US working hard to check Wall St impact on economy: Bush

September 16th, 2008 - 1:20 am ICT by IANS  

Lehman BrothersWashington, Sep 15 (IANS) As the US financial system reeled with the turmoil on the Wall Street, President George W. Bush assured that his administration was working to reduce disruptions and minimise the impact on the broader economy.”As policymakers, we’re focused on the health of the financial system as a whole,” Bush said at the White House Monday, using the visit of Ghana President John Kufuor to reach out to the Americans “concerned about the adjustments that are taking place in our financial markets”.

Expressing confidence that US capital markets have the flexibility and resiliency to deal with the crisis in the long run, he said: “In the short run, adjustments in the financial markets can be painful — both for the people concerned about their investments, and for the employees of the affected firms.”

“In the long run, I’m confident that our capital markets are flexible and resilient, and can deal with these adjustments,” Bush said.

The White House and his administration were focused on the crisis and were “working to reduce disruptions and minimise the impact of these financial market developments on the broader economy,” he said.

He also appreciated the work the Treasury Department, and the Federal Reserve, and the Securities and Exchange Commission, and major financial institutions in the US and around the world are doing to promote stability in the financial systems.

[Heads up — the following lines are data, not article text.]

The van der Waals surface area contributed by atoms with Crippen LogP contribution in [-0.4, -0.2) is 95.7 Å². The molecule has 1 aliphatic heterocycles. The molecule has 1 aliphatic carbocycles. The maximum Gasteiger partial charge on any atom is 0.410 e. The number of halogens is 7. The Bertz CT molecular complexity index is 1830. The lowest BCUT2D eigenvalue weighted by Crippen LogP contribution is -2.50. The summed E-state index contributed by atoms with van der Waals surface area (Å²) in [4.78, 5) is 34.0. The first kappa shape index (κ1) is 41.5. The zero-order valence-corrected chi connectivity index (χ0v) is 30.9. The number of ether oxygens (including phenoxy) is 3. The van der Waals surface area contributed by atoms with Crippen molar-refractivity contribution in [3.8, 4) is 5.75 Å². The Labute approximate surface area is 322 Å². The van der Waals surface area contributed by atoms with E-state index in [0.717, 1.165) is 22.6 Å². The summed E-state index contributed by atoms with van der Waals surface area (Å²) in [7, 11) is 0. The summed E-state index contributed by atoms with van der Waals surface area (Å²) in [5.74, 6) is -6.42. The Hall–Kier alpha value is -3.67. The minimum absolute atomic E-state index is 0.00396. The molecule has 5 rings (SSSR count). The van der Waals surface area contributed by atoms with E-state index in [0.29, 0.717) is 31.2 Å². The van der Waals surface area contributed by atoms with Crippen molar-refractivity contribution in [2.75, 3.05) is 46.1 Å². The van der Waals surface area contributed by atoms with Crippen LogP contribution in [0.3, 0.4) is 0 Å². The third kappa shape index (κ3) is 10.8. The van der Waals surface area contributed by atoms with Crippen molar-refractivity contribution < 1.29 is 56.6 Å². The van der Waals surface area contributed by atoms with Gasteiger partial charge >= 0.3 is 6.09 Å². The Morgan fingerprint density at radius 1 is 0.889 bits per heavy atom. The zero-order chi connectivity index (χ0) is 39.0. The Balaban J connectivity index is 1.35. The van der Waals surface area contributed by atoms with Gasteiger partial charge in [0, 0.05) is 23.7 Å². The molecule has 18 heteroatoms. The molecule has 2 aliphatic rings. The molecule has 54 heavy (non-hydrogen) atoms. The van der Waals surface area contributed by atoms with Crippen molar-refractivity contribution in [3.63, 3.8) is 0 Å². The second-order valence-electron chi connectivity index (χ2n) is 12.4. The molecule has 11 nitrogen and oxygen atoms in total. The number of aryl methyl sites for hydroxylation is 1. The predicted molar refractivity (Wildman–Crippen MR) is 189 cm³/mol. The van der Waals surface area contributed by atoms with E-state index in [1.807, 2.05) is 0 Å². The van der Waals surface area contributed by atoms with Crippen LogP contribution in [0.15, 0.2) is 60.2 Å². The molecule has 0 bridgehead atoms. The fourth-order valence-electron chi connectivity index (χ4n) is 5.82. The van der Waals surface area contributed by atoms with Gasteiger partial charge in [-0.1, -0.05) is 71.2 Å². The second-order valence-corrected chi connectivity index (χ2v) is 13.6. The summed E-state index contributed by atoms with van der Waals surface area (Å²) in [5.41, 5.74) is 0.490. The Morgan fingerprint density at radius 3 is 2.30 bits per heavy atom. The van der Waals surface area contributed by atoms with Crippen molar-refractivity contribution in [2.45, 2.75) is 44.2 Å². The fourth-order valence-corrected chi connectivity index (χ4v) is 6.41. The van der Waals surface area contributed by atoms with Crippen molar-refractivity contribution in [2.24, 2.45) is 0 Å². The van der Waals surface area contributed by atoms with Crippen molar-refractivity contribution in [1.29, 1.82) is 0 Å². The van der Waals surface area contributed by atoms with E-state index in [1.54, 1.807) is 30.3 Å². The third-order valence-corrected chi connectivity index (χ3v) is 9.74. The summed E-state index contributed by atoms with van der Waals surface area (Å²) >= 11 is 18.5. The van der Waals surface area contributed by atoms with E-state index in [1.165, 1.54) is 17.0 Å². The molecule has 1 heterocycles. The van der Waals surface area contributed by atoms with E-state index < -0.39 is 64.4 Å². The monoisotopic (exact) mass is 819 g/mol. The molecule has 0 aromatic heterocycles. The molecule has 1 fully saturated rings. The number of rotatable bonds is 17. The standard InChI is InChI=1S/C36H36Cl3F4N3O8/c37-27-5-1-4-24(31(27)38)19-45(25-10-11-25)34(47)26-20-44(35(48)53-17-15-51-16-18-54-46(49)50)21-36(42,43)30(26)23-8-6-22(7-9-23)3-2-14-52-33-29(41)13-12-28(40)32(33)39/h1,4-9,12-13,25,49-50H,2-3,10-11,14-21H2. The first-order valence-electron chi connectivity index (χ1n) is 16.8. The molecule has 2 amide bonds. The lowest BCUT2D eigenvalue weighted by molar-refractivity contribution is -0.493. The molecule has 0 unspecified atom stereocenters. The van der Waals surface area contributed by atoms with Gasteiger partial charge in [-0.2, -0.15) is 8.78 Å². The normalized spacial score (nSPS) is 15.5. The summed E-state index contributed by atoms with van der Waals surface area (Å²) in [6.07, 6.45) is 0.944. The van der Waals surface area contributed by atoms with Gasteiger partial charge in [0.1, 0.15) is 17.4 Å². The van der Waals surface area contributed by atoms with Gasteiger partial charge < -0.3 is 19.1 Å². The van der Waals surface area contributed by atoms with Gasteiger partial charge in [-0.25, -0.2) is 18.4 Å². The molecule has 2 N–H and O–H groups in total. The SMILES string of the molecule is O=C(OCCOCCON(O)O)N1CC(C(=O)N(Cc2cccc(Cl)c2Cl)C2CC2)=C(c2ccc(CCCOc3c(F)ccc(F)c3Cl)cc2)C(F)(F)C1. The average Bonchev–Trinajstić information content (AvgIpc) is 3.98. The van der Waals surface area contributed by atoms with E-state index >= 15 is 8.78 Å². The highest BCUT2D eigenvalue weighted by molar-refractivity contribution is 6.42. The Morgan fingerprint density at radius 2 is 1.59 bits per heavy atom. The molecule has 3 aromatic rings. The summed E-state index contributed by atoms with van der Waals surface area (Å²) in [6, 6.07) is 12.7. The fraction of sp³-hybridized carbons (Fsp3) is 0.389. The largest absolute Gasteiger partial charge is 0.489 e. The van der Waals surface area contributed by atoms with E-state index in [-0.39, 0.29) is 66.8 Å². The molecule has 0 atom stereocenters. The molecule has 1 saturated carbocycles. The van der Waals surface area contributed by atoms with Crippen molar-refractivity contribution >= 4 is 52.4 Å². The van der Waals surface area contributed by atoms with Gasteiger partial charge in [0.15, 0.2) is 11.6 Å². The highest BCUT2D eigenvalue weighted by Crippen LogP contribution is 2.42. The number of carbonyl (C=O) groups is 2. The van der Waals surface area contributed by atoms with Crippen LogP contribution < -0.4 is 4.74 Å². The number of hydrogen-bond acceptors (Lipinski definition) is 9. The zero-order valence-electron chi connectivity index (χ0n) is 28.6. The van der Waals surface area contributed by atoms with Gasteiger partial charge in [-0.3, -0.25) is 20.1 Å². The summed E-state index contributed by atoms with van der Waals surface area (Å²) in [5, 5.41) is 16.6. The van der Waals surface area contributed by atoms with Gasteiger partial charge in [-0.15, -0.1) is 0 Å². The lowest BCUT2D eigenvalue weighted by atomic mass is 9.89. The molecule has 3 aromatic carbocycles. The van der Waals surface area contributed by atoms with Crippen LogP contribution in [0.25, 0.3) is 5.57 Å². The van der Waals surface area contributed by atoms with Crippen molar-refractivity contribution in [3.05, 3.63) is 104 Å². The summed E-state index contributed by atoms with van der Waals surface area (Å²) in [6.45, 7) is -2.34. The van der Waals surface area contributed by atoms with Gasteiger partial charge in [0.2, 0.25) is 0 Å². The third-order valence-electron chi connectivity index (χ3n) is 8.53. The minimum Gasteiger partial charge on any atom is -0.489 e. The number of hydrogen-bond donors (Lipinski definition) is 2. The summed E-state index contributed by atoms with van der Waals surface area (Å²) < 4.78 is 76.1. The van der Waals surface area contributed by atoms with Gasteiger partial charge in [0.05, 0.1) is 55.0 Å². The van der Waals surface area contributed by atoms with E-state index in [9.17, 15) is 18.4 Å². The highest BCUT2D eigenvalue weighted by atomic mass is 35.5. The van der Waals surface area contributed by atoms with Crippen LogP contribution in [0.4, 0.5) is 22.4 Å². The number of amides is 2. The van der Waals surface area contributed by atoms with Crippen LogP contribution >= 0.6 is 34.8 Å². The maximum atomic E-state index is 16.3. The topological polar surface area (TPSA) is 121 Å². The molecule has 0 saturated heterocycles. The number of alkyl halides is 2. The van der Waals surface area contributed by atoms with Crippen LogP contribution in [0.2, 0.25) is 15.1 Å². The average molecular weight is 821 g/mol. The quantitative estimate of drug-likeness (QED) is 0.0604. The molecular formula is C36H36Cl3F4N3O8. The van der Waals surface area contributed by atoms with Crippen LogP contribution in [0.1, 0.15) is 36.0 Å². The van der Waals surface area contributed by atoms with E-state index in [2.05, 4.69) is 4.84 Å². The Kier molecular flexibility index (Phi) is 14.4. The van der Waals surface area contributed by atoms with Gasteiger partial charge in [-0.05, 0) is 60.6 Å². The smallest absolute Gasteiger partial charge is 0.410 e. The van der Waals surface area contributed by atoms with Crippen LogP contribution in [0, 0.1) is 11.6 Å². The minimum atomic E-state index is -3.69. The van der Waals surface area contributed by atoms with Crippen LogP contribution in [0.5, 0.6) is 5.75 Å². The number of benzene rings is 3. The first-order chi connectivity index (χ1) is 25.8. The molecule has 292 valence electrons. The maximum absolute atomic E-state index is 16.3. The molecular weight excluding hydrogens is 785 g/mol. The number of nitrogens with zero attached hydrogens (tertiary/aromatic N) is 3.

Bush’s remarks came as two of the world’s biggest banks tumbled with Lehman Brothers Holdings Inc. filing for bankruptcy protection under Chapter 11 of the US Bankruptcy Code early Monday morning and Merrill Lynch & Co agreeing to be sold to Bank of America Corp, the country’s largest consumer bank, in a $50 billion deal.

Stocks on Wall Street plummetted just after the opening bell Monday morning with the Dow Jones industrial average dropped more than 300 points in just under 10 minutes of trading.

The Dow had recovered slightly after 10 a.m., with the blue-chip index down about 250 points, or 2.2 percent. Shares of financial stocks fell, but have not neared their lows for the year, set in July.

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